The leverage on countries to adhere to the fiscal rules of the European Union would be lessened if sovereign bonds are purchased by the ECB and held on its balance sheet. Recently France and Italy passed budgets that did not lower their budget deficits to 3% of GDP since support for austerity is waning. Germany contends that keeping fiscal balances below 3% of GDPis good long-term economic policy and it does not want to see this leverage diminished. Thus, Germany prefers any bonds purchased be held on the balance sheet of each country.
However, if the bonds purchased through QE are held on the central bank balance sheet of each country, investors could be exposed if the national central bank decides in the future to pass on potential losses to investors. Losses on bond holdings could develop if a country left the euro or if its economy weakened significantly and caused its budget deficit to soar. The risk of potential losses would make investors far less enthusiastic in buying Greek or Italian bonds than German bunds, so the broad benefit of QE would be diluted as rates would be higher in the weaker countries.
The thorniness of these issues may not be resolved at the January 22 meeting, which could prove unsettling to equity markets inEurope and globally. It could also lead to more volatility in the currency markets. As this is being written on December 23, the euro is coming down to an area of chart support near 120.00 that would normally invite the covering of short positions. A delay in launching QE could ignite a really strong short-covering rally. We believe that the long-term and larger problems facing the eurozone economy are structural and beyond the reach of monetary policy. This suggests the ECB has no other option than to further devalue the euro to boost inflation and hopefully lift growth through more exports. As we wrote in the May 2014 MSR when the euro was at 138.00, “Shorting the euro has the potential to result in a profitable trade over the next year.” It has so far and will likely continue to in 2015 since we think the euro could fall to 100.00 over the next 12-15 months.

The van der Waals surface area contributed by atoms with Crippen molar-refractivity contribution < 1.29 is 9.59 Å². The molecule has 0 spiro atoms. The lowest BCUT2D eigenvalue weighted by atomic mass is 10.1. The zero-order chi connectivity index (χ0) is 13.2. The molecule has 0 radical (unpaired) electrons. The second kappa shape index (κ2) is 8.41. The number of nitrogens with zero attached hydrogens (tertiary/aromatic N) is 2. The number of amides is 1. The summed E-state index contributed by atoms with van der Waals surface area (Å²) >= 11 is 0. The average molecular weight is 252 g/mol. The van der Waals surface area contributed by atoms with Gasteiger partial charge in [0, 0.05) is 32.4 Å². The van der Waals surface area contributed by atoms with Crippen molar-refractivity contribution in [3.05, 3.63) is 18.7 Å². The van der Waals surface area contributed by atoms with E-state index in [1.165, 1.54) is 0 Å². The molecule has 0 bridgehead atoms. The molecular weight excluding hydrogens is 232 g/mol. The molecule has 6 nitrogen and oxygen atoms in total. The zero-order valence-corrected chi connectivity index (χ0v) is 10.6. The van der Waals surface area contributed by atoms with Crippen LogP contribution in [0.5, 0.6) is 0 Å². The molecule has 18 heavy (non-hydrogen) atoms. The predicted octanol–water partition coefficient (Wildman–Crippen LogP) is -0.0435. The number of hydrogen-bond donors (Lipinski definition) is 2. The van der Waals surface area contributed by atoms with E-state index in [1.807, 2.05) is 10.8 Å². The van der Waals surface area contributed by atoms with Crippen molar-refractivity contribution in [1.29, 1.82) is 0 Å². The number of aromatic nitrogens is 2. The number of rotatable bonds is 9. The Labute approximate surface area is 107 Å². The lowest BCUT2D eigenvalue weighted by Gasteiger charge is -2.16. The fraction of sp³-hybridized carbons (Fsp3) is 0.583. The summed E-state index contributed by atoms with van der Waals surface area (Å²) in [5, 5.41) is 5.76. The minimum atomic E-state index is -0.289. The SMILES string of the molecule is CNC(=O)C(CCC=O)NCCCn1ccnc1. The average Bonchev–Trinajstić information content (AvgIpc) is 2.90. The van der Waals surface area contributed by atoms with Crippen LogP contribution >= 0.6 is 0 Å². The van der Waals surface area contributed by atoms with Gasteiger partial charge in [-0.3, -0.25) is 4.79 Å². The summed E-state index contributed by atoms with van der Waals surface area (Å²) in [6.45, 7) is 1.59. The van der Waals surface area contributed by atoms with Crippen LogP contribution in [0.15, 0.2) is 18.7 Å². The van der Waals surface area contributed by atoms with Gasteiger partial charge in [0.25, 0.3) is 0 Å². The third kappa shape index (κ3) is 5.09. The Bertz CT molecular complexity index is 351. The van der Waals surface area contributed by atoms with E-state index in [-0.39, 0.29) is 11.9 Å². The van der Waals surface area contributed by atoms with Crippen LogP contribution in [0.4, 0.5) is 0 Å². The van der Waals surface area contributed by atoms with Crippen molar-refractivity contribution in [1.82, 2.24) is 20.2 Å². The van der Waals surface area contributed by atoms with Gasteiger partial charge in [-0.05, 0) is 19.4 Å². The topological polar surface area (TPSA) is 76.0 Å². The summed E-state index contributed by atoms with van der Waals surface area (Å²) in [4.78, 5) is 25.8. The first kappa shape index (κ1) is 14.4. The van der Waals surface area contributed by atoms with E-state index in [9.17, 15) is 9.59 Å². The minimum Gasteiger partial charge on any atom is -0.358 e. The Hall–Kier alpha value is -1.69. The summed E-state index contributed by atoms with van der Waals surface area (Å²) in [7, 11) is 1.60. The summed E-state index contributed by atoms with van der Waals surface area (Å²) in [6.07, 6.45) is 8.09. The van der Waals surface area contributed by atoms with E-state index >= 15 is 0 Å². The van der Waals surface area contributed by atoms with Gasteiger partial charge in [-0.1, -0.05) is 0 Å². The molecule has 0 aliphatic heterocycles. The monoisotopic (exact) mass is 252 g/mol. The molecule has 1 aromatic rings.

The 10-year U.S. Treasury yield has held within the downward sloping channel since September 2013. The only excursions outside of this channel occurred in December 2013 and September 2014,which proved to be highs, and in October and December 2014,which were lows. Each break above and below the channel proved temporary, which indicates that this channel is important and any breakout that is not quickly followed by move back into the channel is probably significant. As discussed earlier, 10-year government bond yields in a number of European countries are below the yield on the 10-year U.S. Treasury bond, which acts as an anchor for the 10-year U.S. Treasury bond due to its comparable value. This is one reason why yields in the Treasury market haven’t increased more despite stronger growth in the U.S. and the looming prospect of a rate increase by the Fed.
If the ECB fails to deliver QE at their January 22 meeting, European yields are likely to spurt higher, which would likely lead to higher rates in the U.S. In November, the U.S. 10-year Treasury yield traded between 2.30% and 2.38% for 19 days, so any close above 2.40% would represent an upside chart breakout and also push the yield outside of the channel. An increase to 2.60% and then 2.65% could follow quickly. This is an important level sincethe 61.8% Fibonacci retracement of the decline in the 10-year yield from 3.04% to 1.87% is 2.59%. We think this 2.59%-2.65% rangewill likely be a lid on any increase since the Fed is going to be morepatient in raising rates than investors realize. GDP is likely to slowfrom the 5.0% rate in the third quarter of 2014 to less than 3.0% inthe first quarter of 2015 as dollar strength begins to slow exportsand wages fail to accelerate much in the first half of 2015.